artist

Antonius Roberts' Newest Sacred Space at the Cove, Atlantis, Paradise Island

By Neko Meicholas

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I am not interested in writing fancy, big-worded, pretentious, pleonastic art reviews—in short no bafflegab for me. I have neither the inclination, nor the desire and I would prefer to write about my gut reaction to an artist’s work.

I have just returned from an awesome experience. Everything seemed to align to make it wonderful. And to think, I had been tempted not to bother to attend, simply because I could barely muster the energy to stuff myself into stiff clothing. I’m so happy that I ignored my cave-dwelling, hermit’s personality and made the effort. I put on the clothes, got into the truck, drove over the bridge, etc, etc.

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We arrived early. We had half an hour before we were to be met. As we were at the Cove on Paradise Island, waiting in their beautiful surroundings would be absolutely no problem. What is more, today was the first day of Bahamian winter which meant that the temperature was simply perfect—not too hot, not too cold. So we sat in their breezeway and we spent the time watching…the carp? Koi? Fish!

By the time our greeter, who had walked past us twice, finally realized that we had arrived early and cautiously approached asking who we were, we had been waiting for nearly forty minutes. I had seen her both times and had a more than 1,000% correct inkling that she was the one meeting us, but I wanted to take some photos and I wanted to watch the fish and so I played truant, looking for an excuse to avoid being shut in by ceremony. No harm done…cheerfully, our greeter finally escorted us through the many walkways of the Cove, onto the waiting buggy and then out onto the beach at the wondrous Cove Point.

We were already perfectly calm from our visit with the fish but—the ocean, the setting sun, the Junkanoo drummers playing in front of the fire and the view, in the distance, of the sculptures in Antonius Roberts’ newest Sacred Space simply made for perfect tranquility.

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(L to R) Annette & Antonius Roberts with Patricia Glinton-Meicholas

(L to R) Annette & Antonius Roberts with Patricia Glinton-Meicholas

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We were in an extraordinary space. A foretaste of heaven maybe?

The big G’s natural resplendence, and the man-made glory He doubtless inspired was reaching out to touch our tired, slightly discouraged, and definitely overburdened souls. As we walked along the sand and finally stood in the centre of Antonius' seven praying women I took a deep breath and simply reveled in the moment, the art surrounding me and the perfection of my surroundings. Everything had worked together in perfect harmony.

The carved wooden women with their copper headdresses stood in still adoration and in contrast against a darkening sky, lending to its own mauve-tinged glory. The event introducing the bevy of sculptures to the group was brief. It opened with Jack and B’er Debbil—a fun session of storytelling by Patricia Glinton-Meicholas; a few words from the COO of Atlantis, Audrey Oswell and then the artist, Antonius Roberts paid a tribute to women—especially those who have contributed to his formation.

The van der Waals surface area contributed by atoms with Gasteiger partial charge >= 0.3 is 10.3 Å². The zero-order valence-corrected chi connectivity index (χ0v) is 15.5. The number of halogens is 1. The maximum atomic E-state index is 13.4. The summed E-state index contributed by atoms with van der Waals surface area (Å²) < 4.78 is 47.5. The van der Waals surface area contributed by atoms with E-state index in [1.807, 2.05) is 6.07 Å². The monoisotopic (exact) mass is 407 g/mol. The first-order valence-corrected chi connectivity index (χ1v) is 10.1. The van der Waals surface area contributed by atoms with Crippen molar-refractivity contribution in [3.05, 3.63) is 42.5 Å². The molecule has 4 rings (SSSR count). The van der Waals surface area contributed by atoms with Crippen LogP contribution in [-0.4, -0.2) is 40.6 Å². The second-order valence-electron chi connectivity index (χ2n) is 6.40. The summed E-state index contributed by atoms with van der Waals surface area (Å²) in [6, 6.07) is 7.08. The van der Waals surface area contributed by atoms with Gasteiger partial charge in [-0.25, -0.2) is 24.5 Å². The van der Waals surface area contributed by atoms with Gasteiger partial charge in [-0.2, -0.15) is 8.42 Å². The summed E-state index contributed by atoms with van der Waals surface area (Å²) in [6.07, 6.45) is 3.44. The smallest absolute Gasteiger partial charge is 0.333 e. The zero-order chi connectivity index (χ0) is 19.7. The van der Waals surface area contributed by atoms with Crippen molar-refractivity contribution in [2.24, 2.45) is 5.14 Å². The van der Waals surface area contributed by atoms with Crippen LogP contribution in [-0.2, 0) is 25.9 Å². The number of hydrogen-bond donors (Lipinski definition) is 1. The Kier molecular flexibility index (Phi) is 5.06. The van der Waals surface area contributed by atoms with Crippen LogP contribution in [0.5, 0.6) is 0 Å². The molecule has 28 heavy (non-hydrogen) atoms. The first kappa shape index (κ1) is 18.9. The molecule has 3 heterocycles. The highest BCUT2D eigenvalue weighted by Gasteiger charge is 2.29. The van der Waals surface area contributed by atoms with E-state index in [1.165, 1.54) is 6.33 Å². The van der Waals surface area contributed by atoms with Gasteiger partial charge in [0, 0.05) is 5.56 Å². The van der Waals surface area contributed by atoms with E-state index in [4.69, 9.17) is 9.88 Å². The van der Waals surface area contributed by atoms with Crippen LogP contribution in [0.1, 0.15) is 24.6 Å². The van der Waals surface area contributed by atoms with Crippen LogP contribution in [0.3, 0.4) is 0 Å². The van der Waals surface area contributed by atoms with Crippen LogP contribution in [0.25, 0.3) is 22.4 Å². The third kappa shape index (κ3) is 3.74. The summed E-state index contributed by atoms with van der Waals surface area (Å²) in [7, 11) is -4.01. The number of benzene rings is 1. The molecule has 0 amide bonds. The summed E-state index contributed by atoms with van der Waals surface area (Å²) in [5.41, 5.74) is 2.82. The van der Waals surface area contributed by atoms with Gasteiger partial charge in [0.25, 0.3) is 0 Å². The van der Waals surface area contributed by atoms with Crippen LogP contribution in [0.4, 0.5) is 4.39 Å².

Cameras dangling, I stood on the side clicking away and simply standing quietly in and enjoying the moment. Was anyone else feeling what I was feeling?

As with all good things they end far too quickly. Personally, I would have happily spent another few hours in that glorious space that was filling me with such a wonderful sense of much needed peace.

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I am never satisfied…

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I wonder if it is the curse of many artists to never be satisfied with anything you have done? I will draw and redraw and redraw and am still hardly ever satisfied with the end product.

And…

Why does it always seem to take forever to get anything completed when you are working with deadlines.

I have been working on the illustrations for LUSCA and Other Fantastic Tales for a very very very long time. Partly because I lacked the discipline and the focus to simply sit down and complete the task and then as crunch time approached I was redrawing everything because this fin did not look right or I needed more tentacle to show. As usual I have scrapped more drawings than actually ended up in the new book.

It puts a lot of pressure on you when you are trying to preserve the creatures of Bahamian folklore. It is no longer just about creating a drawing. It becomes a mission to preserve as accurately as possible a part of your heritage that is rapidly disappearing… Here’s to hoping that I have succeeded, in some small way, in saving a small bit of our heritage for generations to come.

ABOUT LUSCA
LUSCA is a creature from Bahamian folklore. Out of the depths of the sea, it has the head of a shark and the body of an octopus. In Patricia Glinton-Meicholas' story she is given the role of a protector/avenger. And although you are not supposed to play favourites LUSCA is one of mine…